As World War II progressed, the company pivoted to meet the needs of wartime production, offering its factory to companies such as General Electric and Kodak to ensure the country’s production needs were met. In addition to other restrictions, gems were difficult to source during this time, and platinum was reserved for military use. Thus, the factory’s primary output was devoted to manufacturing jewel bearings to incorporate into watches, compasses and airplane instruments. Despite the social and economic turmoil of the global war, Oscar Heyman & Brothers still produced some of the finest patriotic jewelry of the era and began working with Neiman Marcus, who remains a current partner. Shortly after WWII, George Heyman started traveling the world looking for the rarest, most beautiful and colorful gemstones he could find, a process that continues for the company today.

1950s-60s

In the mid-century, floral brooches became a mainstay of the firm, and in the 1950s, they added the “ballerina ring” to their repertoire, both remaining top sellers. The original ballerina ring is an 11.20-carat untreated round star sapphire surrounded by 28 tapered diamond baguettes that now resides in the Museum of Fine Arts, Boston. In 1959, the firm saw its first Hollywood collaboration, when through the company Leykin et Cie, they provided all the jewelry for the Lana Turner film, Imitation of Life. The necklace worn by Lana Turner in the film was designed by longtime Heyman employee Henry Rogers, and it featured baguette, square, round, half-moon and marquise diamonds, as well as yellow and brown diamonds. This collaboration with Hollywood opened the door for many more important commissions throughout the years.

During the 1960s, George Heyman, the youngest brother, was appointed to succeed Oscar and the next generation took the helm. Though the 1964 World’s Fair did not have a dedicated jewelry pavilion, Heyman partnered with the Linde Star Corporation to create a commemorative necklace for the event.

Another celebrity icon, Elizabeth Taylor, had several fine examples of Oscar Heyman & Bros. creations in her collection. Famously, in 1969, Cartier entrusted Heyman with a commission to design and produce the setting for the legendary Taylor-Burton Diamond, an incredible 69.42-carat internally flawless diamond purchased by Taylor’s then-husband, film star Richard Burton. Heyman accomplished this project on an extremely tight deadline to great acclaim, creating a lavish pendant setting within a week. Adam Heyman recalls that the ideas were sketched in two hours, and “working day and night, the jeweler found 62 perfectly matched diamonds and finished the necklace. On the seventh day, we rested.” Taylor debuted the stunning creation at Princess Grace of Monaco’s Scorpion Ball.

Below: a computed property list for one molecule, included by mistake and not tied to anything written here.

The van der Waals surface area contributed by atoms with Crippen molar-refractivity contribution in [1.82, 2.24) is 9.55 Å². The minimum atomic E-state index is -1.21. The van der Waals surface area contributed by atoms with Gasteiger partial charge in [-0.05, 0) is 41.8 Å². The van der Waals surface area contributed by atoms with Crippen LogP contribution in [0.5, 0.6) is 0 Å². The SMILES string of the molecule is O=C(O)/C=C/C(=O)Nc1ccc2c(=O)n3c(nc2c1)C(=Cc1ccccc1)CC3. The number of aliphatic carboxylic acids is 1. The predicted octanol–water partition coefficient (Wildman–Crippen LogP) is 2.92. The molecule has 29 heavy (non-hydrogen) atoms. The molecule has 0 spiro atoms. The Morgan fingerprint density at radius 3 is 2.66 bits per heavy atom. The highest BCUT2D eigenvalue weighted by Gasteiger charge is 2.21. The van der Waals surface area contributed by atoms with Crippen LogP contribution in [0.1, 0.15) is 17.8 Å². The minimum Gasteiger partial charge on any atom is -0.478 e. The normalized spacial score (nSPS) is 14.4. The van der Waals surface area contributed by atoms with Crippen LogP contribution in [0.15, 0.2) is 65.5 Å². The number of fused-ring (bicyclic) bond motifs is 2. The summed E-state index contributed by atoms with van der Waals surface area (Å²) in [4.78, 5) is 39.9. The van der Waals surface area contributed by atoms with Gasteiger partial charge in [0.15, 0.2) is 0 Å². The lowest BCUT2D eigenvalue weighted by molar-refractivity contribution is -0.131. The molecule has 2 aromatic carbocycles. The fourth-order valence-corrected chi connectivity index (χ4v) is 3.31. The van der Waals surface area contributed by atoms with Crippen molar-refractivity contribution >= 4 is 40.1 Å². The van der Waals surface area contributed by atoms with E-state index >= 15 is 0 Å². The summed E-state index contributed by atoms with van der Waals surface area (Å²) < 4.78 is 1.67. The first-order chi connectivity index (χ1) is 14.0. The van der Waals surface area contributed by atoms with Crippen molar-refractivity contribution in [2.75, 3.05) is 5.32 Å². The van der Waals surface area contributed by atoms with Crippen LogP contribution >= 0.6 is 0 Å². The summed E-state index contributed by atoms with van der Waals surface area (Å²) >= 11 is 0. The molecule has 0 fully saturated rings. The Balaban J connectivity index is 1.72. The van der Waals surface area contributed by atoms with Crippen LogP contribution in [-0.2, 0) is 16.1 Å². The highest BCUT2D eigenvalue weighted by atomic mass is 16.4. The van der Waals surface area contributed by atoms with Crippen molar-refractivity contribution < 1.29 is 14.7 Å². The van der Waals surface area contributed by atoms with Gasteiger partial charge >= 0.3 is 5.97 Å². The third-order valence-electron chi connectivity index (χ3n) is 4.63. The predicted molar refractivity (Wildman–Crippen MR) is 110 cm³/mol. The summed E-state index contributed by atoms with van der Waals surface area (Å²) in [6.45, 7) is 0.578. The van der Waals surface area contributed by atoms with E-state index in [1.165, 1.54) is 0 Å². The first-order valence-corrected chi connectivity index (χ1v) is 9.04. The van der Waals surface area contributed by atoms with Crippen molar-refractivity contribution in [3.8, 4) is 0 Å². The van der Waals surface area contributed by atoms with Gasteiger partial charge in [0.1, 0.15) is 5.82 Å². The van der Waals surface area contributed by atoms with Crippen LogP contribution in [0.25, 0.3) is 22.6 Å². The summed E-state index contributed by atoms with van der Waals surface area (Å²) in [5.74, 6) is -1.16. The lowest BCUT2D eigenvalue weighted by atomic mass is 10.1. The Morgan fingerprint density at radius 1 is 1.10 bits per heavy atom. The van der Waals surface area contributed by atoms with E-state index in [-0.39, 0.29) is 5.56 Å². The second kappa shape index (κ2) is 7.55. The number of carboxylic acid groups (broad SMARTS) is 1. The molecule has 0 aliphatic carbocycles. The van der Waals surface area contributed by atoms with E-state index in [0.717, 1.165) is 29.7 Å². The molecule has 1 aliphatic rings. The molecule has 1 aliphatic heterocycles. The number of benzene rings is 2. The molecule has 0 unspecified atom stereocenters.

1970s-80s

Oscar Heyman passed away in 1970, and George Heyman became president of the firm, as accolades continued to mount for the company. A 1971 commission from the Society of the Cincinnati to create a replica of the badge of their historic Diamond Eagle insignia crafted in Paris in 1787 was judged to be equal to the original. In 1972, the firm also boldly went where no jeweler had gone before when the crew of Apollo 16 wore bespoke medallions designed by Heyman. Vintage Oscar Heyman & Brothers jewelry also began appearing at auctions during this time, increasing the company’s name recognition with the public.

The 1980s saw inroads into other continents, opening offices in Japan. Throughout this period of expansion, the company remained true to its roots, making every piece of jewelry in-house and by hand. Everything, including clasps and earring backs, was handmade, in addition to sourcing only the brightest, most colorful and exquisite gemstones from around the world. It was this meticulous attention to detail and craftsmanship that set Oscar Heyman apart during this period, and this same diligence continues to this day.

1990s to today

Oscar Heyman jewelry continues to rise in popularity, leading the way with innovative, contemporary designs while still adhering to the same rigorous standards and painstaking precision they’ve maintained throughout their history. For their 100th anniversary in 2012, Oscar Heyman & Brothers simplified its name to Oscar Heyman, and a fancy intense pink diamond ring crafted by the firm and owned by the late philanthropist Evelyn Lauder sold for over $8 million at Sotheby’s. Today, Oscar Heyman jewelry is worn by celebrities including Tina Fey and Billy Porter. Currently led by George Heyman’s son Adam, the company is in its third generation of family ownership and has built an incredible legacy from the world’s most beautiful jewels.